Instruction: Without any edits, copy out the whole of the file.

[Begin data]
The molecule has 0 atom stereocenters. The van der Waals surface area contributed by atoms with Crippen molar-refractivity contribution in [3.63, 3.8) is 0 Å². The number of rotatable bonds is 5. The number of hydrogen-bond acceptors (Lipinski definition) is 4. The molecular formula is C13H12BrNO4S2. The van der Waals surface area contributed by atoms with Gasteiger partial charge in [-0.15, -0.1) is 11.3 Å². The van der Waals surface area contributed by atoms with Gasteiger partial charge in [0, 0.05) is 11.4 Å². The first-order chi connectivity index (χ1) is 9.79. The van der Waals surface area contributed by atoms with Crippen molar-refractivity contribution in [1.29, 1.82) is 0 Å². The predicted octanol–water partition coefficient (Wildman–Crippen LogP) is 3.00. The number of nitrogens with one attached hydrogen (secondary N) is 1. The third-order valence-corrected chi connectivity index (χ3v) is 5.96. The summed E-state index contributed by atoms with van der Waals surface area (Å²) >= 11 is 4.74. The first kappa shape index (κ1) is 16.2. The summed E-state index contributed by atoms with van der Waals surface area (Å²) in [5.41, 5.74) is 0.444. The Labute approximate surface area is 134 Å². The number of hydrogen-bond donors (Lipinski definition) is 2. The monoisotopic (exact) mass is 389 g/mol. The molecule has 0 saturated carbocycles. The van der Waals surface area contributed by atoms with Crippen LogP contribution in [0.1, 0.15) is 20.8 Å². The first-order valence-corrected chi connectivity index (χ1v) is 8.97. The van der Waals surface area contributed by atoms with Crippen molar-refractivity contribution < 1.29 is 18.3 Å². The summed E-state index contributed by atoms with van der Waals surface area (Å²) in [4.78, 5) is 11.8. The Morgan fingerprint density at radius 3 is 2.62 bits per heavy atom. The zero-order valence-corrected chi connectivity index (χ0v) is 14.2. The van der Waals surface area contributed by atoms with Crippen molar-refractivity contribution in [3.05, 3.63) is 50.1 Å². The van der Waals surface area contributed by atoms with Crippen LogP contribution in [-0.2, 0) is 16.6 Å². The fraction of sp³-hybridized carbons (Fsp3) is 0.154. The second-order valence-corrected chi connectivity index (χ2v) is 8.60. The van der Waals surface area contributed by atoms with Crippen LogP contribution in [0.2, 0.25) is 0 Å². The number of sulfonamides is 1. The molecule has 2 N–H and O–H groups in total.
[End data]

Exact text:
The molecule has 0 atom stereocenters. The van der Waals surface area contributed by atoms with Crippen molar-refractivity contribution in [3.63, 3.8) is 0 Å². The number of rotatable bonds is 5. The number of hydrogen-bond acceptors (Lipinski definition) is 4. The molecular formula is C13H12BrNO4S2. The van der Waals surface area contributed by atoms with Gasteiger partial charge in [-0.15, -0.1) is 11.3 Å². The van der Waals surface area contributed by atoms with Gasteiger partial charge in [0, 0.05) is 11.4 Å². The first-order chi connectivity index (χ1) is 9.79. The van der Waals surface area contributed by atoms with Crippen molar-refractivity contribution in [1.29, 1.82) is 0 Å². The predicted octanol–water partition coefficient (Wildman–Crippen LogP) is 3.00. The number of nitrogens with one attached hydrogen (secondary N) is 1. The third-order valence-corrected chi connectivity index (χ3v) is 5.96. The summed E-state index contributed by atoms with van der Waals surface area (Å²) >= 11 is 4.74. The first kappa shape index (κ1) is 16.2. The summed E-state index contributed by atoms with van der Waals surface area (Å²) in [5.41, 5.74) is 0.444. The Labute approximate surface area is 134 Å². The number of hydrogen-bond donors (Lipinski definition) is 2. The monoisotopic (exact) mass is 389 g/mol. The molecule has 0 saturated carbocycles. The van der Waals surface area contributed by atoms with Crippen LogP contribution in [0.1, 0.15) is 20.8 Å². The first-order valence-corrected chi connectivity index (χ1v) is 8.97. The van der Waals surface area contributed by atoms with Crippen molar-refractivity contribution < 1.29 is 18.3 Å². The summed E-state index contributed by atoms with van der Waals surface area (Å²) in [4.78, 5) is 11.8. The Morgan fingerprint density at radius 3 is 2.62 bits per heavy atom. The zero-order valence-corrected chi connectivity index (χ0v) is 14.2. The van der Waals surface area contributed by atoms with Crippen molar-refractivity contribution in [3.05, 3.63) is 50.1 Å². The van der Waals surface area contributed by atoms with Crippen LogP contribution in [-0.2, 0) is 16.6 Å². The fraction of sp³-hybridized carbons (Fsp3) is 0.154. The second-order valence-corrected chi connectivity index (χ2v) is 8.60. The van der Waals surface area contributed by atoms with Crippen LogP contribution in [0.2, 0.25) is 0 Å². The number of sulfonamides is 1. The molecule has 2 N–H and O–H groups in total.